Michael Cohen, Donald Trump’s longtime protector and former attorney, now wants to be the man to take down the President.
In a matter of months, Cohen has gone through an extraordinary transformation: from a self-proclaimed “fixer” eager to do whatever it takes to shield his boss, to an aggrieved Democrat strategizing ways to help bring about the President’s political — and legal — downfall.
Cohen has all but flaunted his own metamorphosis.
Last week, Cohen’s adviser Lanny Davis disclosed that the 52-year-old had changed his party registration back to Democrat. A source told CNN this week that Cohen is willing to hit the campaign trail and donor circuit to fight Trump, and publicly call out anything he considered to be lies from the President. And since pleading guilty to multiple criminal counts over the summer, Cohen has been in contact with a range of investigators, including from special counsel Robert Mueller’s office — no doubt an effort to try to receive a lighter prison sentence.
In a rare tweet over the weekend, Cohen sent out a public plea: “The #MidtermElections2018might be the most important vote in our lifetime,” he wrote, adding: “#GetOutAndVote#VoteNovember6th”
Cohen’s message has been unmistakable: He is now prepared to do most anything to fight Trump.
Trump has returned the hostility — in much blunter terms.
In an interview with the Associated Press on Tuesday, the President derided Cohen as a “low level” PR person who did “very small legal work” for him. Trump also outright accused Cohen of having lied under oath in August when he told a federal judge that it was at Trump’s direction that he facilitated hush agreements for women who alleged to have had affairs with the President.
“He wasn’t in trouble for what he did for me; he was in trouble for what he did for other people,” Trump told the AP. “And what he was is also a public relations person. And now if he wants to try and get a little bit lighter sentence for what he did.”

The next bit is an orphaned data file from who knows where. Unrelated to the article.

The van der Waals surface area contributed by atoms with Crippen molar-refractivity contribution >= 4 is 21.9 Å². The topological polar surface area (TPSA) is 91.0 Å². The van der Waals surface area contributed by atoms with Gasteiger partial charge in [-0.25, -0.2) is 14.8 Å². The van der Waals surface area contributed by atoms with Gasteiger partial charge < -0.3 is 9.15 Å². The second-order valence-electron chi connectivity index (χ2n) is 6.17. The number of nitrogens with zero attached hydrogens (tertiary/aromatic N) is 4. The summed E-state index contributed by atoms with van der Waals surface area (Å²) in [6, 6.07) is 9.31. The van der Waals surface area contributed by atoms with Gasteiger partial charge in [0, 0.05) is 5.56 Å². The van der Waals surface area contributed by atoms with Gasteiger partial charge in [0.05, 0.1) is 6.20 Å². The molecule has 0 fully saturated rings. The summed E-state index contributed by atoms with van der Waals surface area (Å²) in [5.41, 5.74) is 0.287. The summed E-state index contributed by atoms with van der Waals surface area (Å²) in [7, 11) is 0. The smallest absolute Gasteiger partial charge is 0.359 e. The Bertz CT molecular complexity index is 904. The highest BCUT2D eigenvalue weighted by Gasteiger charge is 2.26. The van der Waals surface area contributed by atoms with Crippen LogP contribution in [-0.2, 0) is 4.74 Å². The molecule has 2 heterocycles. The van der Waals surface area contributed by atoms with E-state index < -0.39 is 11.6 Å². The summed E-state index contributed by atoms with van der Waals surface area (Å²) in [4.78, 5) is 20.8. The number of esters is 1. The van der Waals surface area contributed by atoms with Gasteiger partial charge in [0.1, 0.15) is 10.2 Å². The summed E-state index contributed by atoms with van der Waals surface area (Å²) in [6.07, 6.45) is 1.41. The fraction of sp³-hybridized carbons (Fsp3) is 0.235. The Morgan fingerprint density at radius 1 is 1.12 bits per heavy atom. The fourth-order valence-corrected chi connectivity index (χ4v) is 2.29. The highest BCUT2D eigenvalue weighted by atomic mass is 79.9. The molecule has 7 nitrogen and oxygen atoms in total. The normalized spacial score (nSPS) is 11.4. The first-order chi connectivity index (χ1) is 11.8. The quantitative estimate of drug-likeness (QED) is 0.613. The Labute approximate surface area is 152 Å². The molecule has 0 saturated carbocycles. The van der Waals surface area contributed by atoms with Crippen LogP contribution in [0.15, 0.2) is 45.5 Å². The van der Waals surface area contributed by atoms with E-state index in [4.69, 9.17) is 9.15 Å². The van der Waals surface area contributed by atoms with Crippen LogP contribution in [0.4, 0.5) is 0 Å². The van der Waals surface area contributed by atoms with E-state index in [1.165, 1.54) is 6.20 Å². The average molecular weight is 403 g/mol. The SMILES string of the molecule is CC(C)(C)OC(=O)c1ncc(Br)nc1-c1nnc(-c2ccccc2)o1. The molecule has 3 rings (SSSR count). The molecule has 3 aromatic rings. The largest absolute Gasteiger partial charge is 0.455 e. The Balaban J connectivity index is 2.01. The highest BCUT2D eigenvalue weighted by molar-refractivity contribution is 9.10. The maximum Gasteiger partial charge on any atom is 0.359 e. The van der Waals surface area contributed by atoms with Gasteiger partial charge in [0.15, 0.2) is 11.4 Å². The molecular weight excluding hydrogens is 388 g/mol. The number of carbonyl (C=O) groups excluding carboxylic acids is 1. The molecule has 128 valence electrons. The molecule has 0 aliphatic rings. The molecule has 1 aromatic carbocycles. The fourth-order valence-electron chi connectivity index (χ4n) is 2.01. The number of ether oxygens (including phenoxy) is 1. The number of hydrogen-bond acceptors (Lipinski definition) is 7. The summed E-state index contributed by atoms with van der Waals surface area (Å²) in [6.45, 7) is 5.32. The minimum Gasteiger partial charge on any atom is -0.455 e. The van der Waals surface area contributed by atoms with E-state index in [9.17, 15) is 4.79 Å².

Trump’s assertion that Cohen did not get in trouble for work he did for the President is downright false.
Cohen pleaded guilty in a Manhattan federal court to eight criminal counts in August, including tax evasion, making false statements to a bank and campaign finance violations. He admitted that “in coordination and at the direction of a candidate for federal office” — Trump — he kept information that could have harmed the President from becoming public during the 2016 election.
While the tax evasion and false statement charges were rooted in Cohen’s taxi medallion business, the campaign finance charges were directly related to his work for Trump — specifically, payments Cohen made or helped orchestrate that were designed to silence adult film star Stormy Daniels and former Playboy model Karen McDougal. Trump has denied having affairs with both women.
Cohen is scheduled to be sentenced in December and his plea deal didn’t include a cooperation agreement. This means he can try to aid investigators in an effort to earn a reduced sentence.
Friends and associates of Cohen’s have told CNN that over the past few months, Cohen initially looked for signs of support from his former boss. But he grew increasingly isolated — and even distraught — when it became clear that neither Trump nor the White House were coming to his defense.